Wohlfahrt P.,Charles University | Wohlfahrt P.,St Anns University Hospital | Wohlfahrt P.,Institute for Clinical and Experimental Medicine | Krajcoviechova A.,Charles University | And 7 more authors.
Journal of Hypertension | Year: 2014

OBJECTIVE: Aortic stiffness is increased in lacunar stroke. The precise mechanism linking aortic stiffness to symptomatic lacunar stroke is not well understood. The aim of this study was to compare the effects of aortic stiffness, carotid stiffness, central blood pressure, and cerebrovascular resistance on carotid flow pulsatility according to stroke subtype. METHODS: Two hundred and one consecutive patients were examined 13 months after hospitalization for their first-ever ischemic stroke. The stroke subtype was classified using the Causative Classification of Stroke System. Carotid-femoral pulse wave velocity (PWV) was used as a measure of aortic stiffness. Common carotid flow pulsatility was expressed as resistive index. Central blood pressure was measured using applanation tonometry. RESULTS: Complete data were available for 174 patients (mean age... 67±10 years, 64% men). In patients with lacunar stroke, aortic PWV was higher (13.11±2.74m/s) than in individuals with large artery atherosclerosis (9.98±1.87m/s, P<0.001), cardioembolic (11.31±3.18m/s, P=0.04) or cryptogenic stroke (11.13±3.2m/s, P=0.01). Similarly, central SBP and resistive index were higher in patients with lacunar stroke (145±23mmHg and 0.80±0.04, respectively) than those with large artery atherosclerosis (128±18mmHg, P<0.01 and 0.74±0.07, P<0.01, respectively) or cryptogenic stroke (132±18mmHg, P<0.01 and 0.76±0.07, P<0.05, respectively). In multivariate analysis, aortic stiffness and central pulse pressure were the main determinants of resistive index independent of stroke subtype. CONCLUSION: Our results suggest that aortic stiffening, by reducing the buffering function of the aorta and thereby increasing the transmission of pressure and flow pulsatility into the cerebral arterioles, may contribute to the pathogenesis of lacunar stroke. © 2014 Wolters Kluwer Health / Lippincott Williams & Wilkins.


Bojkova M.,University of Ostrava | Dite P.,University of Ostrava | Dvorackova J.,University of Ostrava | Novotny I.,Masaryk Oncological Institute | And 5 more authors.
Digestive Diseases | Year: 2014

Background: Immunoglobulin G4 (IgG4)-related diseases are a group of diseases characterized by enlargement of the affected organs, elevation of serum IgG4, massive infiltration of affected organs with lymphocytes and plasma cells with IgG4 positivity and tissue fibrosis. Type I autoimmune pancreatitis is one form of IgG4-related disease. For IgG4-related diseases, various localizations are described for up to 10% of malignancies. The aim of our study was to examine IgG4 serum levels and pancreatic tissue with respect to the simultaneous presence of autoimmune pancreatitis in patients with pancreatic cancer. Methods: IgG4 serum levels were examined In 106 patients with histologically confirmed pancreatic cancer. The level of 135 mg/dl was considered as the normal value. Pancreatic tissue was histologically examined with respect to the presence of markers of autoimmune pancreatitis. Results: A higher IgG4 level than the cut-off value of 135 mg/dl was proven in 11 patients with pancreatic cancer. Of these 11 patients, 7 had levels twice the normal limit (65.6%). Autoimmune pancreatitis was diagnosed in these individuals. In the case of 1 patient, it was basically an unexpected finding; another patient was initially diagnosed with autoimmune pancreatitis. Repeated biopsy of the pancreas at the time of diagnosis did not confirm the presence of tumour structures, therefore steroid therapy was started. At a check-up 6 months after starting steroid therapy, the condition of the patient improved subjectively and IgG4 levels decreased. However, endosonographically, malignancy was suspected, which was subsequently confirmed histologically. This patient also demonstrated an IgG4 level twice the normal limit. Conclusion: IgG4-related diseases can be accompanied by the simultaneous occurrence of malignancies, which also applies to autoimmune pancreatitis. Chronic pancreatitis is considered a risk factor for pancreatic cancer. It cannot be reliably confirmed whether this also applies to autoimmune pancreatitis. In accordance with other works, however, it is evident that, despite the described high sensitivity and specificity for IgG4 elevation in the case of autoimmune pancreatitis, even levels twice the normal limit are demonstrable in some individuals with pancreatic cancer, without the presence of autoimmune pancreatitis. We believe that patients with IgG4-related disease, including autoimmune pancreatitis, must be systematically monitored with respect to the potential presence of malignancy. © 2014 S. Karger AG, Basel.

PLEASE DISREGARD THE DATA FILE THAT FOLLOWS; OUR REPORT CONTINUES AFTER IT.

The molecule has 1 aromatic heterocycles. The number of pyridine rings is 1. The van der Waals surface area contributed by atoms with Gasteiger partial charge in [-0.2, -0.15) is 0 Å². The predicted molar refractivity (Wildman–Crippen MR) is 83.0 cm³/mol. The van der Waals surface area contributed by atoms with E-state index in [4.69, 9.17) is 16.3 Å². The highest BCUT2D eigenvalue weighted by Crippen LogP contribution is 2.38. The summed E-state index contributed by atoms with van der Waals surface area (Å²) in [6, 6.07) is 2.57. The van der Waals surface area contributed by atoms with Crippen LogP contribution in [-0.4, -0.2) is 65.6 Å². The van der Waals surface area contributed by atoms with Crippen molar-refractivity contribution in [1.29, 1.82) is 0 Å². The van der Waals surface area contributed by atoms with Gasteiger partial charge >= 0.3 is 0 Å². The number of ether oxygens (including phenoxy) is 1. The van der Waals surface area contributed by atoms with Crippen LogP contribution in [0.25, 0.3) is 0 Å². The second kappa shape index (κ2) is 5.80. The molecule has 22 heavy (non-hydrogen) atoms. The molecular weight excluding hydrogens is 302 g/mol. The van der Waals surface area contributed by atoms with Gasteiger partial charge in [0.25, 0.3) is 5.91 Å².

Jelinkova I.,Academy of Sciences of the Czech Republic | Jelinkova I.,Masaryk University | Safarikova B.,Academy of Sciences of the Czech Republic | Safarikova B.,Masaryk University | And 13 more authors.